We stargazers have spent our entire lives seeing the star Betelgeuse as a bright star in the very noticeable constellation Orion the Hunter. But, in late 2019, Betelgeuse began an unprecedented dimming. Now Betelgeuse is at about 36% of its normal brightness, a change noticeable even to the unaided eye. That is interesting and exciting, in part because it’s known that Betelgeuse is the sort of star that will explode someday. The notion that the dimming of Betelgeuse might be tied to an impending explosion has set the astronomy world buzzing. On February 14, 2020, the European Southern Observatory (ESO) released new before and after images of Betelgeuse – before the dimming and after the dimming began – showing not only that the star has decreased in brightness but also that its shape has changed.
Check out this impressive image of the surface of Betelgeuse, taken with the SPHERE instrument at VLT. Thanks to its extreme adaptive optics, SPHERE can correct the atmospheric turbulence, yielding super sharp images. Great job, @Astro_MiguelMhttps://t.co/fTFtuKiFlx
— Juan Carlos Munoz (@astro_jcm) February 14, 2020
Astronomer Miguel Montargès at Katholieke Universiteit Leuven in Belgium led these observations, using ESO’s Very Large Telescope (VLT) in Chile. ESO said in a statement that his team has been watching the star:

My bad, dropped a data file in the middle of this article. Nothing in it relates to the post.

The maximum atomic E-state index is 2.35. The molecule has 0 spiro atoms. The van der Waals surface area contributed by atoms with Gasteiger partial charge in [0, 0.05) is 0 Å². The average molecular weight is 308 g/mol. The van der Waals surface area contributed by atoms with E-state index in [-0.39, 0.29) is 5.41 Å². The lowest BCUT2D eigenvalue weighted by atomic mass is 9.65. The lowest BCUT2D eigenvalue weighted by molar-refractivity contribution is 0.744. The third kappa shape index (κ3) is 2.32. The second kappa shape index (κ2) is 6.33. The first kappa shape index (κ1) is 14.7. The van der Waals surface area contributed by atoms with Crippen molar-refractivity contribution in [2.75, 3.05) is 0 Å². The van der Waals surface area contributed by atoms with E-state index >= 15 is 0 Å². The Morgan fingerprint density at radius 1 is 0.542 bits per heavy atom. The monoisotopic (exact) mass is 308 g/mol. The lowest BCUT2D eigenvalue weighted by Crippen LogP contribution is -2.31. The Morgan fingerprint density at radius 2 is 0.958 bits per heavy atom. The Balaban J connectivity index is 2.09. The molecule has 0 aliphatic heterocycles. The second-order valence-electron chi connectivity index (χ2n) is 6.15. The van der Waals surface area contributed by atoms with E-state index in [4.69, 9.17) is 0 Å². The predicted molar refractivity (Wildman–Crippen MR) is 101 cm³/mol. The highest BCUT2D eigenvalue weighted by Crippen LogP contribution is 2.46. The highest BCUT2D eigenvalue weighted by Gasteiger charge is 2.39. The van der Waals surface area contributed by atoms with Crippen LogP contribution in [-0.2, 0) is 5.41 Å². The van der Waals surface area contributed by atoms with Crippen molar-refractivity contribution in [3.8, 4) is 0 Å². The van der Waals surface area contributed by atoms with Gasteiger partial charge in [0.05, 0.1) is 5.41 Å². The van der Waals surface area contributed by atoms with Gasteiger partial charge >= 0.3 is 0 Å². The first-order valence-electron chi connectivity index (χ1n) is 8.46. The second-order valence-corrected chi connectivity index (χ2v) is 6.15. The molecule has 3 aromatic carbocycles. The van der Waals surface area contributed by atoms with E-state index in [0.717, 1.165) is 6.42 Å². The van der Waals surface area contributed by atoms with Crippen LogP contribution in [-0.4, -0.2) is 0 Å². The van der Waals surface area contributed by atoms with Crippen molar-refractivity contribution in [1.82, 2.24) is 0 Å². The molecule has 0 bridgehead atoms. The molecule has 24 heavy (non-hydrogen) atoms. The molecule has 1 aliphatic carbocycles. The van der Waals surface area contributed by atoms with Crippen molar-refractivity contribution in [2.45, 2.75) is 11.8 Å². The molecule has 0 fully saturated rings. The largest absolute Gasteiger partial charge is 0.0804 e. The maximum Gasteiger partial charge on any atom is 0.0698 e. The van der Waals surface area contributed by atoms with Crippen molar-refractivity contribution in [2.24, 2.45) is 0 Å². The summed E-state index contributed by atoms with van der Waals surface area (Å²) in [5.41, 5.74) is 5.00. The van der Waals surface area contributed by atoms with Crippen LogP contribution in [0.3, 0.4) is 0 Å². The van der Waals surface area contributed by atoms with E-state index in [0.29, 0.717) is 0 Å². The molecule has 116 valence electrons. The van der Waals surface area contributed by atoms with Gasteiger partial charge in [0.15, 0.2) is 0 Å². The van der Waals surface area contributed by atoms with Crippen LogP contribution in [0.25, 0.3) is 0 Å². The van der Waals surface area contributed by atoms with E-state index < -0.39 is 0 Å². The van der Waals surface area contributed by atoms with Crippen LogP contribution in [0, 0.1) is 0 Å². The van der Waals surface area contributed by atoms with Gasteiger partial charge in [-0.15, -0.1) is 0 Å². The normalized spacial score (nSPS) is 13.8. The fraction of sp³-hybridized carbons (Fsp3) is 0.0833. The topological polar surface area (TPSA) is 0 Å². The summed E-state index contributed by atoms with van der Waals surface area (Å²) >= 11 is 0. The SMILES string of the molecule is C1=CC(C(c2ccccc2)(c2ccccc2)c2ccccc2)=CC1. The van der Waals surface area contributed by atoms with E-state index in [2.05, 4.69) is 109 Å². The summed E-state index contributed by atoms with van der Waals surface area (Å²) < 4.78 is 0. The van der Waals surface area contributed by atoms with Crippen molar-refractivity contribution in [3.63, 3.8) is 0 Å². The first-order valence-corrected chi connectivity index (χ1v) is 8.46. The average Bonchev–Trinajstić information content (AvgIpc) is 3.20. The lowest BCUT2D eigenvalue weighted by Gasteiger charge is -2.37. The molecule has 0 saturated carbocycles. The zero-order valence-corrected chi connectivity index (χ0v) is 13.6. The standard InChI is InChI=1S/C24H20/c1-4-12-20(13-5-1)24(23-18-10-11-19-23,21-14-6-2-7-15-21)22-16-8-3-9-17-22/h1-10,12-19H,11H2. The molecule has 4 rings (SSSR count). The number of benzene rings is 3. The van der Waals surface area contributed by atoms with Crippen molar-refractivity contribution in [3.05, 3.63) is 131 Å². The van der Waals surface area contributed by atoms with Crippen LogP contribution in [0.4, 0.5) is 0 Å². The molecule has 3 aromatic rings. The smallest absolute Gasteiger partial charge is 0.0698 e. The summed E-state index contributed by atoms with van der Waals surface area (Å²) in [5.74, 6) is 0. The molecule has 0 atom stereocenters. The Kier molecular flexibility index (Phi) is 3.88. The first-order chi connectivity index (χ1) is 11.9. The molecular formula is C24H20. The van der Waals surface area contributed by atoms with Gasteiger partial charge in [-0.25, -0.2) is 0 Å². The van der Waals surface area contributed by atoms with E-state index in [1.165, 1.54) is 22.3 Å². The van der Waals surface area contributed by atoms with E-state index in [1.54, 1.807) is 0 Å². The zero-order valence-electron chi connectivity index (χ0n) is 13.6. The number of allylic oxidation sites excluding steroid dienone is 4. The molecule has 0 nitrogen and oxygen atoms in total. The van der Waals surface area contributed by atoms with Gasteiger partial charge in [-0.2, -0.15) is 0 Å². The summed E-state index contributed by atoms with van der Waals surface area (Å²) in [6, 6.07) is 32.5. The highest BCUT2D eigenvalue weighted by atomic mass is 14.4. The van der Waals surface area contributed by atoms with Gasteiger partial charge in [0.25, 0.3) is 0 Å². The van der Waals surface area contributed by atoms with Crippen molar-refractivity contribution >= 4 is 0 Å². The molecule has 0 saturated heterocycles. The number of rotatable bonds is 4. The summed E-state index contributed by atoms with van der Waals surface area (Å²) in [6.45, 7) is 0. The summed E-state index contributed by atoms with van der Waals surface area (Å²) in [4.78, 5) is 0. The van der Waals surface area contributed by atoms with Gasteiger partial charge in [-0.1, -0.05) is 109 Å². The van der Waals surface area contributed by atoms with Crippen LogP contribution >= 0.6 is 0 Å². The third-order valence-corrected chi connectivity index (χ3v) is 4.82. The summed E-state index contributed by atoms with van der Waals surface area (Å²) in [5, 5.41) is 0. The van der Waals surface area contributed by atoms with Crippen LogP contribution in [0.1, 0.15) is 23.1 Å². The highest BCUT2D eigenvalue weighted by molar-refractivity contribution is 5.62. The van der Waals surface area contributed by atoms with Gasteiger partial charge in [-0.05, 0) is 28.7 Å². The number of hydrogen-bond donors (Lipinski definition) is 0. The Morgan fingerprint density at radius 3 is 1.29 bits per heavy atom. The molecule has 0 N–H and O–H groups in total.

… since December, aiming to understand why it’s becoming fainter. Among the first observations to come out of their campaign is a stunning new image of Betelgeuse’s surface, taken late last year with the SPHERE instrument.
Taken in visible light, the images highlight the changes occurring to the star both in brightness and in apparent shape.
… astronomers don’t think this is happening now. They have other hypotheses to explain what exactly is causing the shift in shape and brightness seen in the SPHERE images.
The two scenarios we are working on are a cooling of the surface due to exceptional stellar activity or dust ejection towards us. Of course, our knowledge of red supergiants remains incomplete, and this is still a work in progress, so a surprise can still happen.
ESO said that Montargès and his team needed the VLT to study Betelgeuse, which is over 700 light-years away.
Another new image, obtained with the VISIR instrument on the VLT, shows the infrared light being emitted by the dust surrounding Betelgeuse in December 2019. These observations were made by a team led by Pierre Kervella from the Observatory of Paris in France, who explained that the wavelength of the image is similar to that detected by heat cameras. The clouds of dust, which resemble flames in the VISIR image, are formed when the star sheds its material back into space.
Emily Cannon is a Ph.D. student at KU Leuven, working with SPHERE images of red supergiants. She commented:
The phrase ‘we are all made of stardust’ is one we hear a lot in popular astronomy, but where exactly does this dust come from? Over their lifetimes, red supergiants like Betelgeuse create and eject vast amounts of material even before they explode as supernovae. Modern technology has enabled us to study these objects, hundreds of light-years away, in unprecedented detail giving us the opportunity to unravel the mystery of what triggers their mass loss.
Bottom line: The European Southern Observatory’s Very Large Telescope obtained high resolution images of Betelgeuse in December 2019. The star looks remarkably different from images taken in January 2019. Astronomers are still trying to figure out what is happening to the star.
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